Summaries of each document are generated for each retrieved document. You can click on the image to see a larger version. The Scopeware software offers the licensing organization several interesting options. First, Scopeware supports a range of wireless devices, including mobile telephones and such hand held devices as Palm, Handspring, and iPaq among others. No special programming is required to enable a user's access to documents or other types of content when away from a wireline connection.
Second, Scopeware has a legacy document module. Organizations can scan documents, index them, and then display the page image on the screen of a suitable viewing device.
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Although Adobe provides a version of the Acrobat Reader for PDAs, complex documents are best reserved for large-screen monitors. Third, Scopeware is a "data aware" network application. A user interested in a particular subject has access to the most recent information available. Scopeware recognizes new documents, launches the indexing modules, and performs the updating of queries as a native task. The system is almost automatic, and it delivers solid performance. Large documents do require bandwidth, so Scopeware performs best when there is sufficient network capacity to move documents from their location on client machines or servers to the user who requests them.
Finally, Scopeware can be integrated into existing network applications via an Applications Programming Interface. Note that Scopeware is a Java-centric program. It makes use of Java spaces to perform a wide range of alerting, indexing, and administrative services. Nevertheless, Scopeware works effectively within an Internet Explorer browser.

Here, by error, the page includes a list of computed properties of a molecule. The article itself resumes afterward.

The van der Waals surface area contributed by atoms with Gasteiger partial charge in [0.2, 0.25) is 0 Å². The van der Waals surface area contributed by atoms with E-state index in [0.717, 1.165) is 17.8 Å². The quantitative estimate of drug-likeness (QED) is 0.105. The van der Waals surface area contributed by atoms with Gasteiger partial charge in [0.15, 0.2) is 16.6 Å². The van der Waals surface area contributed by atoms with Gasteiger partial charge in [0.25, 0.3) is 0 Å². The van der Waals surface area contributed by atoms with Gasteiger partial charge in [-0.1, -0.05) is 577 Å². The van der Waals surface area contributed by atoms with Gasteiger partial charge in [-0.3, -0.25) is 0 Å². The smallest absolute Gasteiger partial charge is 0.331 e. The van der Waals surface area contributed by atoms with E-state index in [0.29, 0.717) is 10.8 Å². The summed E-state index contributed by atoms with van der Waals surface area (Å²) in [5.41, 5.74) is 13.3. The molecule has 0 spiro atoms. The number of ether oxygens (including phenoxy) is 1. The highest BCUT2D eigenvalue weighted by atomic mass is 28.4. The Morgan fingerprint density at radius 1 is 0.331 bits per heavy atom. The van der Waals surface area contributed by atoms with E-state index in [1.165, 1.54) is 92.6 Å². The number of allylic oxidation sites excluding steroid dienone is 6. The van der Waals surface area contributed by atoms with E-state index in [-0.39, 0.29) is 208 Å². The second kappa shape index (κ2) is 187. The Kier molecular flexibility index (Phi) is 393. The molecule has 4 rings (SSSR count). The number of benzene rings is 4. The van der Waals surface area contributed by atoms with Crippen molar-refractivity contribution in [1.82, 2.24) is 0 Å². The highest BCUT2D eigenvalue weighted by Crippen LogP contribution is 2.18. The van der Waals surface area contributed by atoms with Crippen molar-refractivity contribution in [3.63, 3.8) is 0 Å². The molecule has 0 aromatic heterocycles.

Scopeware uses the Sun ONE technologies. Scopeware is evidence that Java provides more or equivalent technical horsepower than Microsoft's Dot Net offerings. What does this mean to a organization planning to reduce its costs for computing and information services?
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In the short term, most organizations may not need to embrace a particular approach. Many factors will go into making a particular architectural decision. One certainty exists in the application world. Intelligent, Web-centric, network messaging applications are beginning to define the next "big thing" in software and system services.
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Peer-to-peer applications appear to be the easiest, cheapest, and fastest way to provide applications that integrate legacy data, support real-time messaging, and mesh with the types of work flows that are emerging in our post-Internet world. Groove Technologies Groove Networks, Inc.
Mirror World Technologies, Inc. Sun Microsystems www.